Why You Should Buy Good Quality Tools for Your Garage

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Good Tool vs Bad Tool

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There's no way around the fact that we have to spend a little money now and then on tools. If you are just starting out as a home mechanic and want to begin doing your own repairs and maintenance out of your garage or driveway, you will be buying lots of equipment right away. This is not fun -- well, actually it is fun but sometimes it hurts to spend all the money.

Tools are some of those things that will reward you for what you put into them. In other words, you get what you pay for. This doesn't necessarily mean that you have to pay for the super high-quality tools in order to get good use, and a decent lifespan, out of your hand tools. Quite the contrary, there is money to be saved by buying the level of tool quality that works for you.

If you are fixing the sink at the lake house you rented because your 3-year-old shoved the kitchen drain full of Ninjago figures, you'll want to buy the $3.99 adjustable wrench with the hammer handle and the screwdriver tips, and you'll get the job done without a problem. If you plan to change careers and become the designated drain de-clogger for the entire Lake Ontario region, you might want to spend a little more. The more research you do, and the more accurate your tool buying is, the happier you will be with the tools you've chosen.

A great example of buying a great tool versus buying a miserable tool can be found in the case of the hydraulic floor jack. You can walk into any parts store, department store or flea market and find a floor jack. A floor jack is that rolling jack with the long handle that you see in every repair shop in the nation. They are a must have tool if you are planning to work on your own car.

Please don't try to get any real fixing done with the scissor jack that's held on to your spare tire with a piece of velcro. That's just pathetic. There are lots of different floor jacks. They have different lifting capacities, usually measured in tons. They also have different lifting heights -- many vehicles, like SUVs, need a higher lift jack to get them high enough in the air to even get a wheel off. They have low profile jacks for getting underneath sports cars. They have super sturdy steel jacks, and they have lightweight aluminum jacks that are easy to transport or carry around. These variations fall into the need category. If you need a higher jack for your truck or SUV, you'll probably buy the higher lift jack rather than use blocks made of 4x4 scrap. But there is one major difference to be found in jacks that have otherwise similar specs: the pressure release valve.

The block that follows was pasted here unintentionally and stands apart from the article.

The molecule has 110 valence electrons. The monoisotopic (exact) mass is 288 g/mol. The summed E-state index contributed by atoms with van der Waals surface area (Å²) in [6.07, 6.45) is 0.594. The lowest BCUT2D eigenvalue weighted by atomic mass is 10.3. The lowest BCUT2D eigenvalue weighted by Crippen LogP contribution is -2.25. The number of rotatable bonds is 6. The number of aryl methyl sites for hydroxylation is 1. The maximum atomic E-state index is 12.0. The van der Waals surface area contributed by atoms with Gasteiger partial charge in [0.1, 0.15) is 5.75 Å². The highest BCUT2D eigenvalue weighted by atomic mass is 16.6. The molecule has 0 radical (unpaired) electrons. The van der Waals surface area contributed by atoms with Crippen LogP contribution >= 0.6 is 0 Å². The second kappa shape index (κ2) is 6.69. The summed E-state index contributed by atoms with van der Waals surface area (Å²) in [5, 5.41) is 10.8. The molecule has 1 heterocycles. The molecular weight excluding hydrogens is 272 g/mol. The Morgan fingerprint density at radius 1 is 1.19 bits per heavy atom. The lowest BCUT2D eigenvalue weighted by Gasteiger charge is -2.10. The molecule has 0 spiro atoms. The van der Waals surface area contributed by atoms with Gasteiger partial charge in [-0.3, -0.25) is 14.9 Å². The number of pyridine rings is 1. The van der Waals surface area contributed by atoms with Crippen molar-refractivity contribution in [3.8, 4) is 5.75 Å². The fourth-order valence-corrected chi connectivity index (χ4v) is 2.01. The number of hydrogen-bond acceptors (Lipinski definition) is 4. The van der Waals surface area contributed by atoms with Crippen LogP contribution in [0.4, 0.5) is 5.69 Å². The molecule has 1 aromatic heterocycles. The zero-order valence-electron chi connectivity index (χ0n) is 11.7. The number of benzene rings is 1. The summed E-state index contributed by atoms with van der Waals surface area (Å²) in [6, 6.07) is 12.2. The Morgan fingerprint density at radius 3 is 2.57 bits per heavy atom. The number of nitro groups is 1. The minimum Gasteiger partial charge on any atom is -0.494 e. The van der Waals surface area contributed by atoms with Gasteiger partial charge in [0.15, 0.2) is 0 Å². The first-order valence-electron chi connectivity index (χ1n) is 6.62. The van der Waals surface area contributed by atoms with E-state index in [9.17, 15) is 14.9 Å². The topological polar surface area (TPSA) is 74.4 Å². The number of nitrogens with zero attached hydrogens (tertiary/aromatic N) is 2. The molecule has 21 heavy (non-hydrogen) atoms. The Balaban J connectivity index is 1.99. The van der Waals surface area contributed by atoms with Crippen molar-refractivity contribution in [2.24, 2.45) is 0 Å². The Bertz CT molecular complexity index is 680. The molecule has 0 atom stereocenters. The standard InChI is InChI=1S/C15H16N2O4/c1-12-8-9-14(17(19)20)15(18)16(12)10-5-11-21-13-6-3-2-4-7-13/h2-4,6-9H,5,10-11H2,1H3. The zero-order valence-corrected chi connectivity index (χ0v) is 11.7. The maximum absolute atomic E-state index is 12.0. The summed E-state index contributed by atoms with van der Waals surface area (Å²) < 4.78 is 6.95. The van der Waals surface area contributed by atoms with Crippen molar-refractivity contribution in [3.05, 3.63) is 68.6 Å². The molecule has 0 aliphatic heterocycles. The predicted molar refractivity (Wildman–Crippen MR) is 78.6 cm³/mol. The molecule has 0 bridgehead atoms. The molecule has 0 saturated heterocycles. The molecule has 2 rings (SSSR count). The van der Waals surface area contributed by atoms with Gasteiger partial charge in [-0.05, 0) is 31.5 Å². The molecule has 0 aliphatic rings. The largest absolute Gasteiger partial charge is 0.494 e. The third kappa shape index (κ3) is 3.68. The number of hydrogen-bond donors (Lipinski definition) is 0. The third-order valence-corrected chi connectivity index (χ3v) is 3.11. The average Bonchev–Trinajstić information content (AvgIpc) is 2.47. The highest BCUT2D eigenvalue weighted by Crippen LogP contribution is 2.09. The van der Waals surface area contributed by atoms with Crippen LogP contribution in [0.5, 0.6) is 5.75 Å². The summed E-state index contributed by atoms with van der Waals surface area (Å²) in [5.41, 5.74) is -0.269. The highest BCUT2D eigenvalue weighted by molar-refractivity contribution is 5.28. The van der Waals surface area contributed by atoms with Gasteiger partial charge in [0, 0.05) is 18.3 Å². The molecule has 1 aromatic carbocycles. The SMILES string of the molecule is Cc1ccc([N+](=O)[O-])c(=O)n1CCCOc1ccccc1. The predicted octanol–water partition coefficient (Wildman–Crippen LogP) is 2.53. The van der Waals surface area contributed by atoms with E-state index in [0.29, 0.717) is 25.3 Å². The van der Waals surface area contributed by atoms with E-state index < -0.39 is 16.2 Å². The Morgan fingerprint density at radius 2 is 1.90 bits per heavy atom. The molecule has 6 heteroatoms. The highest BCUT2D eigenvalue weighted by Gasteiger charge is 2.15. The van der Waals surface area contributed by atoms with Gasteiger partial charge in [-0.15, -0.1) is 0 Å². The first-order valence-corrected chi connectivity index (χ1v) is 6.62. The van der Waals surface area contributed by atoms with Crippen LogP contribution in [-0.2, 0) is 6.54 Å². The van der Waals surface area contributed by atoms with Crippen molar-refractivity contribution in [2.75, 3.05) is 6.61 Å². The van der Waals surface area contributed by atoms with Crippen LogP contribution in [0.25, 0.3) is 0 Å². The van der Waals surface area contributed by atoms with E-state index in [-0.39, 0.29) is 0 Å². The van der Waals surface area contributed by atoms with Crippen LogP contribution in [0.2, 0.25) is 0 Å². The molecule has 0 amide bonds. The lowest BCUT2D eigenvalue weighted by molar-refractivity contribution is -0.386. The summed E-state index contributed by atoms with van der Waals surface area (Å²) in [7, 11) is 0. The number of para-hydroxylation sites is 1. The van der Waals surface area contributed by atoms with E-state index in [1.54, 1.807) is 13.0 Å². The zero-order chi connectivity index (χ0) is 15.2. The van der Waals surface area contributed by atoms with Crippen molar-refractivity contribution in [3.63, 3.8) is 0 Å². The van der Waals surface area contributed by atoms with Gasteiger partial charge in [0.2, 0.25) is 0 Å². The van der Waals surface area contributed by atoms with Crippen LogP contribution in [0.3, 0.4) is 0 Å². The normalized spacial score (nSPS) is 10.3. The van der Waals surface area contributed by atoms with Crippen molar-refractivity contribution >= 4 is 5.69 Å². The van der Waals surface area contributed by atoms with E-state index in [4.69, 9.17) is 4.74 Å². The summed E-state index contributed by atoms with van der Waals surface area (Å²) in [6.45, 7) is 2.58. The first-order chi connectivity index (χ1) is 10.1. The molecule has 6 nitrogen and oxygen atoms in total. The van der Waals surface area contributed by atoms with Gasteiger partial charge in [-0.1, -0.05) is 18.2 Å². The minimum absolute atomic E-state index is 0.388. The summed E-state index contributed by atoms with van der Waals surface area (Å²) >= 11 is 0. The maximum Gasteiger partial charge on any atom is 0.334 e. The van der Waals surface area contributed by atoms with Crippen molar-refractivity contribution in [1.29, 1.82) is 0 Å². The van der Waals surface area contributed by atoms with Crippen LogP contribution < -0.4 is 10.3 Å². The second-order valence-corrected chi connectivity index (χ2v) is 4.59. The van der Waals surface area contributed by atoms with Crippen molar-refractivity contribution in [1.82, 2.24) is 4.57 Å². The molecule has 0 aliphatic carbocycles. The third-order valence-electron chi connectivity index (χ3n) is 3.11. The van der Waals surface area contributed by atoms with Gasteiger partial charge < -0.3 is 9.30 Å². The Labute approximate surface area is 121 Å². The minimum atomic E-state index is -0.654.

In order to raise any hydraulic jack, you tighten the hydraulic valve and start pumping the handle in an up and down motion. This pumps fluid into the hydraulic cylinder causing the jack to come up. Here's where the good jack vs bad jack comes in. A good jack will have a handle that is mounted right on top of this release valve. In fact, the valve is incorporated into the seat that holds the length of the handle.

This means that to open or close the valve, as in raise or lower the jack, you simply give the jack handle a twist in the right direction and either pump to go up or watch it come down. The bad jack, on the other hand, locates this valve outside of the handle area so that you have to operate it separately. You still use the end of the handle to turn the valve, but you have to pull the handle out of the pumping arm and place it on top of the valve a couple of inches away to change things up. This may seem like a small price to pay, especially when you consider that the latter type of jack usually runs about 40% cheaper, but you're mistaken.

When you are trying to get a car or truck jacked up to the right height, or worse yet if you are trying to raise something like a transmission or rear end into place, you'll go bonkers moving that jack handle back and forth from the valve to the pumping arm. It will drive you mad, believe me. It's worth the extra cash to get the real version. Don't fall for the kit that includes jack stands, jacks and a creeper for less than the price of the jack with the turn handle. It's still not worth it.